[0009] Minimizing or eliminating discrepancies between the source analog signal image characteristics and the capabilities of the display apparatus require costly hardware modifications or involve manipulation of the nature of the image or the frame rate, or both. For example, incompatible hardware combinations may require that image resolution be scaled, in which case the aspect ratio of the source image may be lost during resolution conversion; additionally or alternatively, a frame buffer or other hardware elements may be required to synchronize display output with the frame rate of the source analog signal. Current technology fails adequately to address these complications.

BRIEF DESCRIPTION OF THE DRAWINGS

[0010]FIG. 1 is a simplified block diagram illustrating one embodiment of a frame rate control system.

[0011]FIG. 2 is a simplified flow diagram illustrating the general operation of one embodiment of a frame rate control method.

DETAILED DESCRIPTION

[0012] Embodiments of the present invention overcome various shortcomings of conventional technology, providing a system and method of controlling the frame rate of video signals transmitted to a video display such as may be employed in computerized systems. In accordance with one aspect of the present invention, for example, a first-in/first-out (FIFO) frame rate control strategy may minimize complications in systems utilizing analog image source signals in conjunction with LCD panels.

[0013] A frame rate control system and method may dynamically adjust the frequency at which data are read out of a frame buffer, accounting for any frame rate differences between the source image data signal and the destination display device. Additionally, resolution of the output image may be adjusted to conform with the capabilities of the display apparatus.

[0014] The foregoing and other aspects of various embodiments of the present invention will be apparent through examination of the following detailed description thereof in conjunction with the accompanying drawings.

[0015] Turning now to the drawings, FIG. 1 is a simplified block diagram illustrating one embodiment of a frame rate control system. The exemplary FIG. 1 frame rate control system 100 generally comprises: a FIFO buffer 180; write control (111) and read control (112) components, both of which are coupled to an overflow/underflow detector 120; a microprocessor 130; frequency control component such as a phase locked loop (PLL) 140; and a scaler component 150. As illustrated in FIG. 1, system 100 may be coupled to a data source 197, from which data signals may be converted through an analog to digital converter (ADC) 198, and to a display apparatus such as an LCD panel 199.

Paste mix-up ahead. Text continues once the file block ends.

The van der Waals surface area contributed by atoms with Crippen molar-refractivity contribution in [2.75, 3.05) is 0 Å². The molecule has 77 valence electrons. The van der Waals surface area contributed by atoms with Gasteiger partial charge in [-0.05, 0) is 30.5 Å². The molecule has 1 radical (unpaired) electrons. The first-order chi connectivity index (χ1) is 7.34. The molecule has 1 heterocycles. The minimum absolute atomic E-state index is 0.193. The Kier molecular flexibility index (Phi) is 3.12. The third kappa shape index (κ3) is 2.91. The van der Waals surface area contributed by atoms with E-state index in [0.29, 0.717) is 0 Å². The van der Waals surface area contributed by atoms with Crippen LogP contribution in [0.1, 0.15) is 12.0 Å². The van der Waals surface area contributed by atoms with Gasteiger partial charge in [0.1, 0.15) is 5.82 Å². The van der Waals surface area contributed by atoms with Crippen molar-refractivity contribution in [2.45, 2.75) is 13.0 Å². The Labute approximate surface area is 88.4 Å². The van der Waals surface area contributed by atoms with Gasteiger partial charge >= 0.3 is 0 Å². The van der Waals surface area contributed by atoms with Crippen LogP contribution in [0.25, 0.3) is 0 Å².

[0016] As is generally known in the art, data source 197 may be a personal computer (PC) or workstation, a laptop or notebook computer, a personal digital assistant (PDA), a wireless or wire-line telephone, or any other computerized or electronic device configured to provide graphical image or text data for display. Analog source image data transmitted from data source 197 may be converted to digital signals by ADC 198; various methods of converting data are generally known in the art, as are many implementations of ADC 198. The present disclosure is not intended to be limited by the specific nature or constitution of either data source 197 or ADC 198.

[0017] FIFO buffer 180 may be any suitable data storage medium for storing or buffering data; data buffers and storage media comprising addressable memory locations, for example, are generally known in the art. In some embodiments, buffer 180 may be selectively expandable or scalable to a desired capacity; additionally or alternatively, buffer 180 may be implemented as a removable card or memory chip. In this latter embodiment, for example, an inadequate or inappropriate buffer 180 may be removed from system 100 and replaced with another buffer having a desired capacity or performance characteristics.

[0018] Converted source image data may be transmitted from ADC 198 to FIFO write control component 111, for example, through an appropriate source signal interface (not shown). In operation, write control component 111 may continuously (i.e. without interruption) write source data into FIFO buffer 180. In some embodiments, write control component 111 may receive a vertical synchronization (Vsync) signal. The Vsync signal may accurately reflect the characteristics or nature of the Vsync component of the original analog signal; alternatively, the Vsync component of the original analog source signal may be modified, amplified, or otherwise processed prior to or during transmission to write control component 111. In the FIG. 1 embodiment, the Vsync signal input may enable write control component 111 to determine the beginning of an image frame, which may facilitate write operations.